Parents urged to discuss water safety

Parents urged to discuss water safety

Have you had the talk? The talk that explains the dangers around water.
Picture of six children running on sand, focus on legs, near water's edge on sunny day

According to research carried out by the Royal Life Saving Society (RLSS), only one in four parents in the UK have discussed water safety with their children.

So, this Drowning Prevention Week, HM Coastguard would like to help you have that talk.


What is water safety?

Water safety is about knowledge of water and those key bits of information you need to protect yourself from harm in large expanses of water – whether that is as a swimmer or paddleboarder or even boat user.

This might mean wearing a lifejacket (known as a Portable Flotation Device, PFD, in the industry) or wetsuit, or it might mean travelling to a lifeguarded beach to spend your time.

It is about checking the advice and following it.

Everything you need to know about beach safety is on our website:


Why does water safety matter?

The UK is an island, and the saying goes that no one is further than 50 miles from the shore, so almost all of us will spend time at the water’s edge at some point in our lives.

According to the Water Incident Database (WAID), there were 226 accidental fatalities around water in the UK in 2022.

And with 47 per cent of accidental drownings occurring among people who never intended to actually enter the water, it is vital that everyone knows what to do if they find themselves in an unexpected situation, whether they are the one in trouble or not.

Six children running on the beach at the water's edge on a sunny day
Copyright: SerrNovik
Why do children need to worry about it?

What you learn as a child often sticks with you for life, and this level of instinctive water safety needs to be instilled at a young age. It will help to inform them as they get older and help to keep them safe. They may even become parents themselves one day and do it for their children.

Water safety is a far-reaching topic with lots of strands, as advice changes from month to month and where you are in the country. But, with almost 50 per cent of all accidental drownings happening in the three summer months when families tend to flock to the beaches, it is crucial that children understand the dangers of water, so they can enjoy it safely.


What do my children need to know?
  • One of the key thing to know is who to call if the worst happens at the coast, which is:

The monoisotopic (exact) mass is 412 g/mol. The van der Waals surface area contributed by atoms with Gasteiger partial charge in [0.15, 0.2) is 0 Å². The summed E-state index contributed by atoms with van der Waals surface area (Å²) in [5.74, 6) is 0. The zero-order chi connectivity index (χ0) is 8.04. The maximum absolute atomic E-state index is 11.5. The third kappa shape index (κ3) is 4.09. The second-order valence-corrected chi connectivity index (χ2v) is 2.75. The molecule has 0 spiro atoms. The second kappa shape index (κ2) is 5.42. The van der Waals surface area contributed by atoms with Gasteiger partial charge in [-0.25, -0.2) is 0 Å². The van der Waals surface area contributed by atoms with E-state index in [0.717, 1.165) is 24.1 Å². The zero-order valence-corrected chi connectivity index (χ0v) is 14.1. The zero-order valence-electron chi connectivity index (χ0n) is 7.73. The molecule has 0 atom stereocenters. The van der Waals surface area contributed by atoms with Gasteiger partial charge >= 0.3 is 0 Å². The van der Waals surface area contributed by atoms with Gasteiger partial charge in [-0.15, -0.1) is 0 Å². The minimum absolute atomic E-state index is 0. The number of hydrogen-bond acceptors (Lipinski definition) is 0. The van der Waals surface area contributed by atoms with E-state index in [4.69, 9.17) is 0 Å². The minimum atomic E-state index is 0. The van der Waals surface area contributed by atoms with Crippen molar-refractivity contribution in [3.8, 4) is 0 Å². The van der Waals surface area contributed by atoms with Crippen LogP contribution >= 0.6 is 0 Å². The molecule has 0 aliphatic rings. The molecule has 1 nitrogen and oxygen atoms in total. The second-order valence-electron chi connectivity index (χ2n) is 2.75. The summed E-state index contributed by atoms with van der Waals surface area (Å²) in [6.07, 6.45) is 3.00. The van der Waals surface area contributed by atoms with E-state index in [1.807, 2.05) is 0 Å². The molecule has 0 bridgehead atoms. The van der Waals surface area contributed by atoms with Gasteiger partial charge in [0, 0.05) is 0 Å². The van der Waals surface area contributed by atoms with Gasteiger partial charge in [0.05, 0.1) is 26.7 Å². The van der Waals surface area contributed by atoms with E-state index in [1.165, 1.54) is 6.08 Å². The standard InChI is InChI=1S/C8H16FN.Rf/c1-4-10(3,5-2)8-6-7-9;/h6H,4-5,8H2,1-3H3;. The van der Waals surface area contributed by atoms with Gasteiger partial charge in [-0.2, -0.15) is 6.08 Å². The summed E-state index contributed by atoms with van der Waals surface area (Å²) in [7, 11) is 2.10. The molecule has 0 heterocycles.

You call 999 and ask for the Coastguard (and the fire service for inland water rescues).
  • And it’s important that children – and you – understand that water has inherent dangers and care must be taken, from cold water shock to the sheer power of the tide; you will never outrun or outpower water.
  • We recommend you always go to a lifeguarded beach, as almost three quarters of accidental fatalities occur in the absence of professional supervision.
  • Remember that the water is always colder than it looks and, if not properly prepared, can be fatal. Cold water shock kills.
  • Check tide times and understand what a tide is – check out the local advice on rip currents, rip tides and tidal events – most locations have unique features.
  • If you do end up in the water, Float to Live. Lie on your back, relax and spread your arms and legs like a starfish – this means you don’t swallow as much water and can stay that way for a lot longer while you await rescue.
  • Never take an inflatable to the beach. They are too light and get very easily blown offshore (ie. away from the shore). Leave inflatables for the pool.
  • Paddleboarding, kayaking, or some other recreational water activity? Wear a wetsuit and PFD and put your mobile phone in a waterproof pouch. You might need it to raise the alarm.


Do I need to know this too?

Yes, water safety matters to everyone. What you learn now and teach to your children (or your friend or sibling’s) could save a life.

If you want to learn more about how to teach your children some water safety, visit our water advice pages.

Or contact your local Coastguard team.


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